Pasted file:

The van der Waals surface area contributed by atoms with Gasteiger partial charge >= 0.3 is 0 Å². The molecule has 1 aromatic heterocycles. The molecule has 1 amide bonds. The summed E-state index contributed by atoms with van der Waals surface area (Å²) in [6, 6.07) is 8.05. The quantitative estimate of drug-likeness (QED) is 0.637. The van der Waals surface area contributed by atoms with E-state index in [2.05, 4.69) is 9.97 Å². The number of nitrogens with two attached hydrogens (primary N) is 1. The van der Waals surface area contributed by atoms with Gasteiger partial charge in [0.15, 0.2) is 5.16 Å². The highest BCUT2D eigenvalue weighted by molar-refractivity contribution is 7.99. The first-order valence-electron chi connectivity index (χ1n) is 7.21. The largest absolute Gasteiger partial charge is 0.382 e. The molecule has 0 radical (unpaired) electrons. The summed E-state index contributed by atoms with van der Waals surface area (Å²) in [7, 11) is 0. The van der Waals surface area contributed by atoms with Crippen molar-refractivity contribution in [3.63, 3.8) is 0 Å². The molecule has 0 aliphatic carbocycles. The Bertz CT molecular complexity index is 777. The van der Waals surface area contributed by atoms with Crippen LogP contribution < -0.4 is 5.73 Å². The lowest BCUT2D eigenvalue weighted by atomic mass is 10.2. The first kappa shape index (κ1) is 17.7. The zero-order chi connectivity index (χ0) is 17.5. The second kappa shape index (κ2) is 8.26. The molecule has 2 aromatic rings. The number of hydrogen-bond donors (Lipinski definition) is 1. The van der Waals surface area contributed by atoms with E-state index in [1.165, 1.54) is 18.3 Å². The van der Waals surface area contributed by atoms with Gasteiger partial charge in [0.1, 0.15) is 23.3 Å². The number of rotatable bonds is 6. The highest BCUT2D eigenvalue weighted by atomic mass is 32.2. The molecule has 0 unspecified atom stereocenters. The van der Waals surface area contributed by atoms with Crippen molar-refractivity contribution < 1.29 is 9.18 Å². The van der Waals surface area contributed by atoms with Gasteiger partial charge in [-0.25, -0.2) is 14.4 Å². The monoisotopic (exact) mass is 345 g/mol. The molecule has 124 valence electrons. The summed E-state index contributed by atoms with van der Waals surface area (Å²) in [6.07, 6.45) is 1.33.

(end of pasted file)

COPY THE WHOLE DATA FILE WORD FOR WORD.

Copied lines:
The van der Waals surface area contributed by atoms with Gasteiger partial charge >= 0.3 is 0 Å². The molecule has 1 aromatic heterocycles. The molecule has 1 amide bonds. The summed E-state index contributed by atoms with van der Waals surface area (Å²) in [6, 6.07) is 8.05. The quantitative estimate of drug-likeness (QED) is 0.637. The van der Waals surface area contributed by atoms with E-state index in [2.05, 4.69) is 9.97 Å². The number of nitrogens with two attached hydrogens (primary N) is 1. The van der Waals surface area contributed by atoms with Gasteiger partial charge in [0.15, 0.2) is 5.16 Å². The highest BCUT2D eigenvalue weighted by molar-refractivity contribution is 7.99. The first-order valence-electron chi connectivity index (χ1n) is 7.21. The largest absolute Gasteiger partial charge is 0.382 e. The molecule has 0 radical (unpaired) electrons. The summed E-state index contributed by atoms with van der Waals surface area (Å²) in [7, 11) is 0. The van der Waals surface area contributed by atoms with Crippen molar-refractivity contribution in [3.63, 3.8) is 0 Å². The molecule has 0 aliphatic carbocycles. The Bertz CT molecular complexity index is 777. The van der Waals surface area contributed by atoms with Crippen LogP contribution < -0.4 is 5.73 Å². The lowest BCUT2D eigenvalue weighted by atomic mass is 10.2. The first kappa shape index (κ1) is 17.7. The zero-order chi connectivity index (χ0) is 17.5. The second kappa shape index (κ2) is 8.26. The molecule has 2 aromatic rings. The number of hydrogen-bond donors (Lipinski definition) is 1. The van der Waals surface area contributed by atoms with E-state index in [1.165, 1.54) is 18.3 Å². The van der Waals surface area contributed by atoms with Gasteiger partial charge in [0.1, 0.15) is 23.3 Å². The number of rotatable bonds is 6. The highest BCUT2D eigenvalue weighted by atomic mass is 32.2. The molecule has 0 unspecified atom stereocenters. The van der Waals surface area contributed by atoms with Crippen molar-refractivity contribution < 1.29 is 9.18 Å². The van der Waals surface area contributed by atoms with Gasteiger partial charge in [-0.25, -0.2) is 14.4 Å². The monoisotopic (exact) mass is 345 g/mol. The molecule has 124 valence electrons. The summed E-state index contributed by atoms with van der Waals surface area (Å²) in [6.07, 6.45) is 1.33.